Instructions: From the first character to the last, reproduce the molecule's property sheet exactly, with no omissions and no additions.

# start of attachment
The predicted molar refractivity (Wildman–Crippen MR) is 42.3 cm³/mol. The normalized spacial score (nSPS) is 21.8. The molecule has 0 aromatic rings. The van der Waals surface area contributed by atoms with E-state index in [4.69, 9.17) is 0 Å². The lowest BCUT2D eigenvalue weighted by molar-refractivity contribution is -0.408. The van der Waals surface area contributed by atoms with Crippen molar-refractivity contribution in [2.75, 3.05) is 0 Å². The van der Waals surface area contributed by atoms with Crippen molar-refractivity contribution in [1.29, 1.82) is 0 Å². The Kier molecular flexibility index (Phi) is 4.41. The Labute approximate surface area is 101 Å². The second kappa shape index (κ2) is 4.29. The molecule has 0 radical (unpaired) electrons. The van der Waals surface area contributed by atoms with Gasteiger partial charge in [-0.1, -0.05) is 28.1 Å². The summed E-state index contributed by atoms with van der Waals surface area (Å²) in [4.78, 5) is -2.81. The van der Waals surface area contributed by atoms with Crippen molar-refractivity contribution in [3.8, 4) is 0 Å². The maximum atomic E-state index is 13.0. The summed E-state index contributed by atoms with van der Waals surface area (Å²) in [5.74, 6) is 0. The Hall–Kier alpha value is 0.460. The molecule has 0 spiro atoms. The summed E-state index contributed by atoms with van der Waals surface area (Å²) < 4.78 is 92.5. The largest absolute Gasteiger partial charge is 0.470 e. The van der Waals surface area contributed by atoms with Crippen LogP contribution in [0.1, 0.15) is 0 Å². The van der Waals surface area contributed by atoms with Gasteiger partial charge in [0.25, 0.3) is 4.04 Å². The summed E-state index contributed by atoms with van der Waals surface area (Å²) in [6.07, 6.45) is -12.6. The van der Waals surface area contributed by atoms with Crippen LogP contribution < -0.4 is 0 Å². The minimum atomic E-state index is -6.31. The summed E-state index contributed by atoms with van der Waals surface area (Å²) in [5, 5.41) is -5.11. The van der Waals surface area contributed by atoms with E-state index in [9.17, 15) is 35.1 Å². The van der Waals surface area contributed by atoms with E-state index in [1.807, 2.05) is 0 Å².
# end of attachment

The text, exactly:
The predicted molar refractivity (Wildman–Crippen MR) is 42.3 cm³/mol. The normalized spacial score (nSPS) is 21.8. The molecule has 0 aromatic rings. The van der Waals surface area contributed by atoms with E-state index in [4.69, 9.17) is 0 Å². The lowest BCUT2D eigenvalue weighted by molar-refractivity contribution is -0.408. The van der Waals surface area contributed by atoms with Crippen molar-refractivity contribution in [2.75, 3.05) is 0 Å². The van der Waals surface area contributed by atoms with Crippen molar-refractivity contribution in [1.29, 1.82) is 0 Å². The Kier molecular flexibility index (Phi) is 4.41. The Labute approximate surface area is 101 Å². The second kappa shape index (κ2) is 4.29. The molecule has 0 radical (unpaired) electrons. The van der Waals surface area contributed by atoms with Gasteiger partial charge in [-0.1, -0.05) is 28.1 Å². The summed E-state index contributed by atoms with van der Waals surface area (Å²) in [4.78, 5) is -2.81. The van der Waals surface area contributed by atoms with Crippen molar-refractivity contribution in [3.8, 4) is 0 Å². The maximum atomic E-state index is 13.0. The summed E-state index contributed by atoms with van der Waals surface area (Å²) in [5.74, 6) is 0. The Hall–Kier alpha value is 0.460. The molecule has 0 spiro atoms. The summed E-state index contributed by atoms with van der Waals surface area (Å²) < 4.78 is 92.5. The largest absolute Gasteiger partial charge is 0.470 e. The van der Waals surface area contributed by atoms with Crippen LogP contribution in [0.1, 0.15) is 0 Å². The van der Waals surface area contributed by atoms with Gasteiger partial charge in [0.25, 0.3) is 4.04 Å². The summed E-state index contributed by atoms with van der Waals surface area (Å²) in [6.07, 6.45) is -12.6. The van der Waals surface area contributed by atoms with Crippen LogP contribution < -0.4 is 0 Å². The minimum atomic E-state index is -6.31. The summed E-state index contributed by atoms with van der Waals surface area (Å²) in [5, 5.41) is -5.11. The van der Waals surface area contributed by atoms with E-state index in [9.17, 15) is 35.1 Å². The van der Waals surface area contributed by atoms with E-state index in [1.807, 2.05) is 0 Å².